Recognizing the strength, bravery and resilience of children and youth in and from care

May 14 is the first Children and Youth in Care Day in Ontario

TORONTO, May 14, 2013 /CNW/ - To mark the first Children and Youth in Care Day in Ontario on May 14, the Ontario Association of Children's Aid Societies (OACAS), YouthCAN and Children's Aid Societies across the province are celebrating the strength and determination that children and youth in and from care demonstrate in the face of adversity, and recommitting to support them.

Children come into the care of Ontario's Children's Aid Societies when it is unsafe for them to remain at home due to neglect or abuse. Children who come into care face unique challenges. While many find forever homes with extended family, members of their community or through adoption, others grow up in foster or group homes where, in accordance with government regulation, they are required to leave before they turn 18. Without a family to turn to for support and faced with the hardship and costs of living on their own, many fall behind in school, often struggling with poverty or even homelessness. Youth in care have a high school graduation rate of just 44%1, compared to their peers who have an 81% graduation rate.

Mary Ballantyne, Executive Director of OACAS shared: "The safety and well-being of children and youth are at the heart of what we do. We are appreciative that the people of Ontario are standing up in recognition of the remarkable courage and strength of children and youth in and leaving care."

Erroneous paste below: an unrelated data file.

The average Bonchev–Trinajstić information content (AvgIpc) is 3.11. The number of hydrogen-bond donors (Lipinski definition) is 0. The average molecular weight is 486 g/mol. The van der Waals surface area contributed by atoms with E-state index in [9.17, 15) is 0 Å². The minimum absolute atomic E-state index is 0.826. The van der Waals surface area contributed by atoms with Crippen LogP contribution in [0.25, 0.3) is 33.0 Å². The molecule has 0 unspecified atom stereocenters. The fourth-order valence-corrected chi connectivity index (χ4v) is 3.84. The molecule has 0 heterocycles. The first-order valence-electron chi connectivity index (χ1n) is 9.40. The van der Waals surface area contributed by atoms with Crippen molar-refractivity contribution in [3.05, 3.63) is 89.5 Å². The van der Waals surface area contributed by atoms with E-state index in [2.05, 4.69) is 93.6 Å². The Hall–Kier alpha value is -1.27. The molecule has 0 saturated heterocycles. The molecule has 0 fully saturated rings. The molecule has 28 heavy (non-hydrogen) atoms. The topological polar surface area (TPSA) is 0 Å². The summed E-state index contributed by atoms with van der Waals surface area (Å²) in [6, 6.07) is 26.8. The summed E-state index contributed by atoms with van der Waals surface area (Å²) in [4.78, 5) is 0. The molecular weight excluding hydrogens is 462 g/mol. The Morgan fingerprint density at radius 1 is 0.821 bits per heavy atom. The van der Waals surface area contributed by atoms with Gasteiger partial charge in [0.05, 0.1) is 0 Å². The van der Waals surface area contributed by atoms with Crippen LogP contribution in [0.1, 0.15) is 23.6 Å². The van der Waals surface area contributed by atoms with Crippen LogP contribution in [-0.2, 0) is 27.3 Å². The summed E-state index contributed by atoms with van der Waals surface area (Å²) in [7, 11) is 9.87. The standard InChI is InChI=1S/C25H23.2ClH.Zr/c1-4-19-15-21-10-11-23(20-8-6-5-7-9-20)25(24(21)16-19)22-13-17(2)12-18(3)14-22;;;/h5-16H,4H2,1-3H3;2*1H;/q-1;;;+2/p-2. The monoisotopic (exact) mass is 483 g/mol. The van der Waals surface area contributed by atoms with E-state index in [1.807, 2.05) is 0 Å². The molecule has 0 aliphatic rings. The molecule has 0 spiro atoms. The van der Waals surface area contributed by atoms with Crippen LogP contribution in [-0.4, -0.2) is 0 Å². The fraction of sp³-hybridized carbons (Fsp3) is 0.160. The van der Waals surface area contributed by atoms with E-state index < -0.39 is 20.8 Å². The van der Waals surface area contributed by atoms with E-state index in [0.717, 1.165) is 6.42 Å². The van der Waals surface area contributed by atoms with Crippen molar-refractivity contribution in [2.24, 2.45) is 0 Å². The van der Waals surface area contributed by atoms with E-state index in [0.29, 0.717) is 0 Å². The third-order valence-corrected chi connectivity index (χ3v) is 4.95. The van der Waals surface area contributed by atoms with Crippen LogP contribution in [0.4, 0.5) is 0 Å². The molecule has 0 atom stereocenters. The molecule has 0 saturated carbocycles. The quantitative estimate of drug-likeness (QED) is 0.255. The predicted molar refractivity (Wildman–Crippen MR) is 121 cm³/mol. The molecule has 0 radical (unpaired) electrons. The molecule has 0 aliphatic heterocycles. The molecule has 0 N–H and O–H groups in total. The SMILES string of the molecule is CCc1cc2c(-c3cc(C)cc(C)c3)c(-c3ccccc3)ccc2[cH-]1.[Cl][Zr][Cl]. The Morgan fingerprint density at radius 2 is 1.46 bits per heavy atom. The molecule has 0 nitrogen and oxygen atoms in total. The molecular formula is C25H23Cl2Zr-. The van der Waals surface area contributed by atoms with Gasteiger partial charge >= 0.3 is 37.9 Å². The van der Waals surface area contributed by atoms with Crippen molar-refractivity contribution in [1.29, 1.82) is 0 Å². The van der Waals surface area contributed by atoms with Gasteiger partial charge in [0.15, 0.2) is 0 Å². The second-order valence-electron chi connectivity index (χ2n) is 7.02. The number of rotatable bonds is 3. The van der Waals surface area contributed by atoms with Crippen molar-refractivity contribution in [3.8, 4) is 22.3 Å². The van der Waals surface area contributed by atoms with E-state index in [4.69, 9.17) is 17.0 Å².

Strides have been made, but there is more work to do. Recent supports announced by the government include increased financial support for older youth pursuing post-secondary education, the provision of 100% of tuition for Crown wards by participating colleges and universities, funding for 50 new community transition workers and enhanced training for caregivers. OACAS continues to advocate for Children's Aid youth to have the chance to stay in their foster or group homes until they have completed their education or training and gained full-time employment, or until age 21. OACAS also asks the provincial government that supports for housing, health, dental and education be extended to the age of 25.

Adam Diamond, OACAS Policy Analyst and former youth in care, stated: "Declaring a day for children and youth in care is an important step to promote that these young people are valued. Through awareness, we continue to reduce the stigma of being a 'foster kid'. Youth will now have a day they can call their own, a day to be proud of and a day to feel united across Ontario."

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1 Gateway to Success, Cycle Two, June 2010, OACAS

About the Ontario Association of Children's Aid Societies: OACAS is the trusted voice of child welfare in Ontario. Since 1912, OACAS has represented Children's Aid Societies in Ontario and provided service in the areas of government relations, communications, information management, education and training to advocate for the protection and well-being of children. www.oacas.org

About YouthCAN (Communication, Advocacy and Networking): YouthCAN is a multi-component program for youth in care of Children's Aid Societies across Ontario, and the staff who work with them. The functions of YouthCAN are facilitated by OACAS.

SOURCE: Ontario Association of Children's Aid Societies

For further information:

Tanzeem Parkar, Communications Advisor

(416) 987-9854 or tparkar@oacas.org

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Ontario Association of Children's Aid Societies

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